Body Points and Fatigue Points

As I mentioned in an earlier post, What Price Glory and Hit Points, Dave has an interesting change to hit points in his What Price Glory rules that splits hit points into two parts. I did something similar back in the late 1970s. Here’s a brief explanation of how the Body Point/Fatigue Point system we used worked. It’s very similar in concept to Dave’s rules but somewhat different in the details.

A character’s or monster’s Fatigue points are equal to their hit points under whatever normal rules you use for determining hit points.

A character’s Body Points are equal to his Constitution (plus 1 per level for fighters up to a maximum of +10).

Most monsters have zero Body Points and are considered dead when they run out of Fatigue Points. Important (“boss”) monsters can be given Body Points at the DM’s option, their Body Points are equal to the number of hit dice the monster has multipled by the monster’s “size factor”: 1 for smaller than human, 2 for about human sized, 3 for large (horse-sized), 4 for very large (giant or dragon-sized).

Damage is applied to Fatigue Points until fatigue points reach zero when excess damage (and future damage) is applied to Body Points. When Body Points reach zero, the character is dead. Body Point damage recovers at the rate of 1 point (plus Constitution bonus) per full day of rest. Magical healing restores 1 Body Point per level of the spell or the normal dice of healing to Fatigue Points.

Provided the being is at full Body Points, Fatigue Points recover at the rate of 2 (plus Constitution bonus) points per full 10 minute turn of rest and will recover completely with a full night’s sleep. If a character has taken Body Point damage, Fatigue Points recover at the rate of 1 (plus Constitution bonus) points per full hour (6 turns) of rest and will recover to their Wound Limit with a full eight hours of sleep. Wound Limit depends on what percentage of Body Points the character has remaining:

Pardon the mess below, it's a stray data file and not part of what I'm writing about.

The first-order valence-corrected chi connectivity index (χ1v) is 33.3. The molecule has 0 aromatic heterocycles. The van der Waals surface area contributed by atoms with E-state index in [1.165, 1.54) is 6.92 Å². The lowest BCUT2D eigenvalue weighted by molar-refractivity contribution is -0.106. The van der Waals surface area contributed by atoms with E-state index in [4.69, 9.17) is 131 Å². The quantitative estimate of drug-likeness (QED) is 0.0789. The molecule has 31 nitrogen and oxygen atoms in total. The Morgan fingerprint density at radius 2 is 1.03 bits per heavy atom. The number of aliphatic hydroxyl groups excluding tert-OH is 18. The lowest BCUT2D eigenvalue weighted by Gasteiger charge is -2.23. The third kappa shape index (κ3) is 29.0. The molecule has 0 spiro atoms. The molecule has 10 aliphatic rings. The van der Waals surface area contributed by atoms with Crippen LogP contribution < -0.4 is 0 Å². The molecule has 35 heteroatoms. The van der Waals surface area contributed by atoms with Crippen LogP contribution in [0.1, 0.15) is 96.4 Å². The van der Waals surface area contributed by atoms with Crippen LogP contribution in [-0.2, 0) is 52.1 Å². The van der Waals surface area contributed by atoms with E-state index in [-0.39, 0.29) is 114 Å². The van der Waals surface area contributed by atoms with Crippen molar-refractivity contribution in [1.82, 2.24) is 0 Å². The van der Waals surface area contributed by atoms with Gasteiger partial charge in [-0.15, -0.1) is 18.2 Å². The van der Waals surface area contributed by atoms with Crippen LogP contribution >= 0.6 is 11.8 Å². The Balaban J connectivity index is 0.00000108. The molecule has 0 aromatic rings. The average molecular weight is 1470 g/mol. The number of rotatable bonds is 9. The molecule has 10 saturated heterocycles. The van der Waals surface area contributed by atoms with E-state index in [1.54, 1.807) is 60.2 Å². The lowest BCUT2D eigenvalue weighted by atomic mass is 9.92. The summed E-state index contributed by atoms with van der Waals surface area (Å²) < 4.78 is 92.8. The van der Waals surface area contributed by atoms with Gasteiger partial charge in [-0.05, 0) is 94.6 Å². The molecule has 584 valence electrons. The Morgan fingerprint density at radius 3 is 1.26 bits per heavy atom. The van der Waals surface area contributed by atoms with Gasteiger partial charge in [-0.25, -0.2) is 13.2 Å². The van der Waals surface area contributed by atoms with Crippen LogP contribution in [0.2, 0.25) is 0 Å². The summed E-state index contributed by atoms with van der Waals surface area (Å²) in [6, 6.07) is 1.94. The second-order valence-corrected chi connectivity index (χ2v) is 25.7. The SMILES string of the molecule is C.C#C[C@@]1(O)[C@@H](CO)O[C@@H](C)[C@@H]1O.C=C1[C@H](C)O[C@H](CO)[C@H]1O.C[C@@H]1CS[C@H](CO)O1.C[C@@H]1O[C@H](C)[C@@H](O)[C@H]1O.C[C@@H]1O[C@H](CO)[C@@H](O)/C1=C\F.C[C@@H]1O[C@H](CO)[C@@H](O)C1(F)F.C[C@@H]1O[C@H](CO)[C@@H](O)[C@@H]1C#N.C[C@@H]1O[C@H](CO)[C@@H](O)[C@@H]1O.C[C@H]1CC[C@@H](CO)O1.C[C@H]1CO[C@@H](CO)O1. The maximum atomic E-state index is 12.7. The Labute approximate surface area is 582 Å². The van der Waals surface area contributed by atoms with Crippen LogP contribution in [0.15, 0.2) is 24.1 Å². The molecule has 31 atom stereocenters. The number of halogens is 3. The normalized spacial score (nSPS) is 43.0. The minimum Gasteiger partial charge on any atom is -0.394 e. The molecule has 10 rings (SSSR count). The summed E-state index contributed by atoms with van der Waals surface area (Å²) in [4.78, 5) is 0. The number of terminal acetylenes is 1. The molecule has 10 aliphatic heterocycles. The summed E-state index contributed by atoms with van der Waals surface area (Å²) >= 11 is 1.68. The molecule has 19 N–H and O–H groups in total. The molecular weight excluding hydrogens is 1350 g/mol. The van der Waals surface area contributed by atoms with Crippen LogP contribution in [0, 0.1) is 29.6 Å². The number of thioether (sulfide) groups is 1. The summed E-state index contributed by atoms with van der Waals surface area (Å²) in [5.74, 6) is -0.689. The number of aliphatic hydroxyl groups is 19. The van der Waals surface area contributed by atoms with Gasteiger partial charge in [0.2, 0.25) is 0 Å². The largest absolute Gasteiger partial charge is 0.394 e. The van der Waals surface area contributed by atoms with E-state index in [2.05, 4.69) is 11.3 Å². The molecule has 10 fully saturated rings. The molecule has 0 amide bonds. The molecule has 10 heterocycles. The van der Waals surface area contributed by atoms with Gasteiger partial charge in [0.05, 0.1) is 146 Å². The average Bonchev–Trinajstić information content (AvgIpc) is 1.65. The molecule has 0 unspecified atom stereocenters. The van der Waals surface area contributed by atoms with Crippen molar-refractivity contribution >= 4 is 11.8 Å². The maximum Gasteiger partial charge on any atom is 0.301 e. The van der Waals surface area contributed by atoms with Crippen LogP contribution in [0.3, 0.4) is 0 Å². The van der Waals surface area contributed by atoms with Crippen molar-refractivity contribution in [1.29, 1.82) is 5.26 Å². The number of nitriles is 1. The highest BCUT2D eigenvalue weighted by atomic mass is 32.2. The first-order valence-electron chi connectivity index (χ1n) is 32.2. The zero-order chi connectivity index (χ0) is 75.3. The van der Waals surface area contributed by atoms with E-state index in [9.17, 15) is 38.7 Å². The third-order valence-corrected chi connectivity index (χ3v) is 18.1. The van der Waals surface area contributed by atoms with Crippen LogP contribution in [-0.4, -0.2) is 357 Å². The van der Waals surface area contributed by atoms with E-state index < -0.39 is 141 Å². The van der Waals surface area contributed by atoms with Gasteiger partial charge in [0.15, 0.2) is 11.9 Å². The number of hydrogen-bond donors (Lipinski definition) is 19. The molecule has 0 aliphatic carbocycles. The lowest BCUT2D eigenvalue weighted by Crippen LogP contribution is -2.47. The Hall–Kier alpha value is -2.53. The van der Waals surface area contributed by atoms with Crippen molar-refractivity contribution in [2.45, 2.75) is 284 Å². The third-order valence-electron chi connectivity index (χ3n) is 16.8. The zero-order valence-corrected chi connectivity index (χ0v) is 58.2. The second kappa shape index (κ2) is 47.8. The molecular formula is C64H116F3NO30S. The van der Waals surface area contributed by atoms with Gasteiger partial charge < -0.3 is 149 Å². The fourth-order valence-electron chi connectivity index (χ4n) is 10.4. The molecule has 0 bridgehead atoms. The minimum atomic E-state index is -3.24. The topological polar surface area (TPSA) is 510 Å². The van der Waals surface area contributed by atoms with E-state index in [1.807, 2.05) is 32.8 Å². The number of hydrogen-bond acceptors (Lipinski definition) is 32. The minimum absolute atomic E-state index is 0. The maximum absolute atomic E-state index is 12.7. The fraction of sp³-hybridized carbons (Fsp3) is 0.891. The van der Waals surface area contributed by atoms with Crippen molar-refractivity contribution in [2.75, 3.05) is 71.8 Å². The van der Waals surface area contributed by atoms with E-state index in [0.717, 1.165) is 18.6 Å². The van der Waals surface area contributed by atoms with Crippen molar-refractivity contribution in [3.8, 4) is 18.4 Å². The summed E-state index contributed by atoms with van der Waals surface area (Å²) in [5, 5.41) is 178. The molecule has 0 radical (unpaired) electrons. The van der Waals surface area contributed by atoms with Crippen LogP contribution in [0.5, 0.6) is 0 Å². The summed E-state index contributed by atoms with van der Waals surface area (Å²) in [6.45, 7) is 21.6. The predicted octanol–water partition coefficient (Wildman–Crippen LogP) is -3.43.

76 to 99% BP Remaining — Wound Limit is 75% of maximum FP
51 to 75% BP Remaining — Wound Limit is 50% of maximum FP
26 to 50% BP Remaining — Wound Limit is 25% of maximun FP
1 to 25% BP Remaining — Wound Limit is 10% of maximum FP

This system makes it more obvious that hit points aren’t really hard damage, just the character’s ability to not take meaningful damage. Provided the character does not take real damage to his body, fatigue points recover quickly. Real damage, however, takes longer to heal and reduces the character’s energy level if he chooses to press on with activities instead of taking to his bed and resting to heal.

Some obvious additions can be made to this basic system if one wishes to do so. For example, critical hits might do damage directly to a character’s Body Points equal to the number of hit dice rolled for weapon damage. If your house rules use spell points, you could simply reduce Fatigue Points instead. Etc.

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Randall is the author and publisher of a number of old school games (Microlite74, Microlite81, BX Advanced, etc) through RetroRoleplaying.com. Randall's main job, however, is being caregiver for his MS-afflicted cancer survivor wife. You can support Randall with a donation to the RetroRoleplaying Cancer Fund. Gates & Glamours RSS Feed

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Sham aka Dave
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I like your version as well. I attempted to implement a version without altering existing accepted OD&D HP or HD totals, because I didn’t want to make spells all wonky.

I’m still struggling with the VIT/FAT system in regard to Critical Hits. I considered making Crits damage VIT directly, but it would be too deadly.

In the end, I wish to maintain some semblance of abstract combat, and the notion that ‘anything can happen’ in melee.

Great post and thanks for the link.

~Sham aka Dave

Randall
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If I was going to use something like this today, I’d probably just treat hit points more or less like I describe fatigue points here and replace body points with a system similar to Robert Fisher’s Classic D&D Injury Table.